Republican Sen. Josh Hawley of Missouri has urged the U.S. Commission on International Religious Freedom to consider placing Canada on its Watch List due to its continued lockdown restrictions, arrests of Christian pastors and seizure of church property.
Hawley called out what he deems as the government's “systematic, ongoing and egregious violations of religious freedom,” adding that he's deeply concerned that “freedom is in peril across our nation’s northern border."
Some congregations in Canada have seen the forced closure of church buildings, arrests of pastors, in addition to stiff fines and jail time for church leaders over their defiance of authorities' ongoing lockdown orders in response to COVID-19.
Many have contended that secular entities, non-Christian religious gatherings and protesters have also gathered in large numbers but haven't faced similar penalties.
In his letter to the USCIRF, Hawley added, “I am troubled that our Canadian neighbors are effectively being forced to gather in secret, undisclosed locations to exercise their basic freedom to worship."
“Frankly, I would expect this sort of religious crackdown in Communist China, not in a prominent Western nation like Canada,” he continued. “Canadian authorities’ arrest of faith leaders and seizure of church property, among other enforcement actions, appear to constitute systematic, ongoing, and egregious violations of religious freedom.”
He asked the Commission to address the situation and consider adding Canada to its Watch List for these violations of religious freedom.
The U.S. Commission on International Religious Freedom is an independent, bipartisan federal commission dedicated to defending the universal right to freedom of religion worldwide.
Hawley mentioned Canadian Pastor Tim Stephens of Fairview Baptist Church in Calgary and Pastor James Coates of GraceLife Church in Spruce Grove, Alberta, as examples of faith leaders who've been arrested and jailed for holding worship services in defiance of ongoing COVID-19 gathering restrictions.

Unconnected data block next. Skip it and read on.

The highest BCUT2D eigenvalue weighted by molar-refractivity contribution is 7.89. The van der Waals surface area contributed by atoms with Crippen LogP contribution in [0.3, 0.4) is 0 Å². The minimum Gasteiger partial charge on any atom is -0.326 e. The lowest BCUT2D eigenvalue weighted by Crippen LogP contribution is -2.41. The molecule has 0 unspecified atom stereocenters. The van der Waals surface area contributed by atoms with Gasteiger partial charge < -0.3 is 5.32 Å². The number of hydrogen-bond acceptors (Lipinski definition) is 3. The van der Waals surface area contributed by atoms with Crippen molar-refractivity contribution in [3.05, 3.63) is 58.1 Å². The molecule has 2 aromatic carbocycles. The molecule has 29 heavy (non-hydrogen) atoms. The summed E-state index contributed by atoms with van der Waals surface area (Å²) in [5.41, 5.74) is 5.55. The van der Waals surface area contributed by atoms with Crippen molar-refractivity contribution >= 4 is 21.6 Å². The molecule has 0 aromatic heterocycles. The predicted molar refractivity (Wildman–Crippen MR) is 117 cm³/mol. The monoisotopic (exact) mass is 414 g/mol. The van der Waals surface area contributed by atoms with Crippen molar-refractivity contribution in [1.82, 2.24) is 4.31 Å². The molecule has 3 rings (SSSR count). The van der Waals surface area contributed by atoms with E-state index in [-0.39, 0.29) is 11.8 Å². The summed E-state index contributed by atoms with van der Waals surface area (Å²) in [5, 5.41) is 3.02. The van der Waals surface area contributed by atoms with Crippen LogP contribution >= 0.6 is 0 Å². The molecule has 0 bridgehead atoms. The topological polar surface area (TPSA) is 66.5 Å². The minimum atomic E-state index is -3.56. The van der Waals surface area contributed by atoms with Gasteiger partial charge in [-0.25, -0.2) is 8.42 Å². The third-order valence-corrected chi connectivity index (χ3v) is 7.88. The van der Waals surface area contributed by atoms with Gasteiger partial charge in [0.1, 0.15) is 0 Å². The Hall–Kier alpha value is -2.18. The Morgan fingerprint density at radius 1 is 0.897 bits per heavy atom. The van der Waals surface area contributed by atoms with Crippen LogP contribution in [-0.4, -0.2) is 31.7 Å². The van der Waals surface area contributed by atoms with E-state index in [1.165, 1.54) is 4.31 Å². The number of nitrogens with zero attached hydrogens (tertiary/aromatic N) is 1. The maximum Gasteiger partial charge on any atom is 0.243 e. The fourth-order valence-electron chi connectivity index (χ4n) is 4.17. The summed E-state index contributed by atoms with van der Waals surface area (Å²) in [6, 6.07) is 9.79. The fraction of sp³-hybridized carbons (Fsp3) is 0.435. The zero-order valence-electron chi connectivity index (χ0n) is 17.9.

Stephens was arrested for holding an outdoor worship service after authorities ordered the church building to close its doors.
Police arrested him earlier this month in front of his tearful eight children after an outdoor worship gathering was discovered by a police helicopter flying above.
Stephens was previously arrested for holding a church service that did not “comply with public health orders, including masking, physical distancing and attendance limits.”
Coates of GraceLife Church in Canada has also faced arrest for breaking COVID-19 gathering restrictions.
His church was subsequently fenced off by Alberta Health Services to prevent Sunday worship gatherings.
A judge recently ruled that the actions taken against Coates did not violate his religious freedom despite his claim that the government's restrictions were unconstitutional.
Artur Pawlowski, the pastor of Street Church and Cave of Adullam Church in Calgary, Alberta, accused the Canadian government of a “double standard” in a recent interview with The Christian Post.
Pawlowski asserted that law enforcement repeatedly descended on his church services but allowed mosques to remain "fully operational.”
“Not one Imam was being harassed or intimidated. And to this day, there’s not one Imam or one Muslim that has a ticket, even though we have video evidence and pictures [of] them gathering even recently through the whole Ramadan by the thousands,” he added. Pawlowski’s YouTube channel includes a video of a gathering of thousands of Muslims that took place on the last day of Ramadan, the holiest month in the Muslim calendar.
Pawlowski had been arrested along with his brother for violating gathering restrictions.
He said he had received 29 COVID-19 tickets, three court orders, two injunctions and two court contempt trials over the past year.
“I’m not afraid of what I believe in; the Bible is filled with people that have resisted authorities, evil authorities, from the very beginning to the very end,” Pawlowski said as he described the mistreatment he has endured due to his defiance to the government’s gathering restrictions.
Hawley noted that the Canadian Charter of Rights and Freedoms states that “[e]veryone has the following fundamental freedoms,” which include the “freedom of conscience and religion.”
He claimed Canada’s actions to “enforce overly burdensome and unjustified orders” do not live up to the charter’s “praiseworthy statement.”
“I urge the Commission on International Religious Freedom to take whatever action is necessary to address and rectify this situation, and consider adding Canada to the Commission’s Watch List.”
Last year, Hawley similarly urged the Department of Justice to bring federal lawsuits to defend the rights of houses of worship under “burdened by unjust restrictions.”
Emily Wood is a reporter for The Christian Post. She can be reached at: firstname.lastname@example.org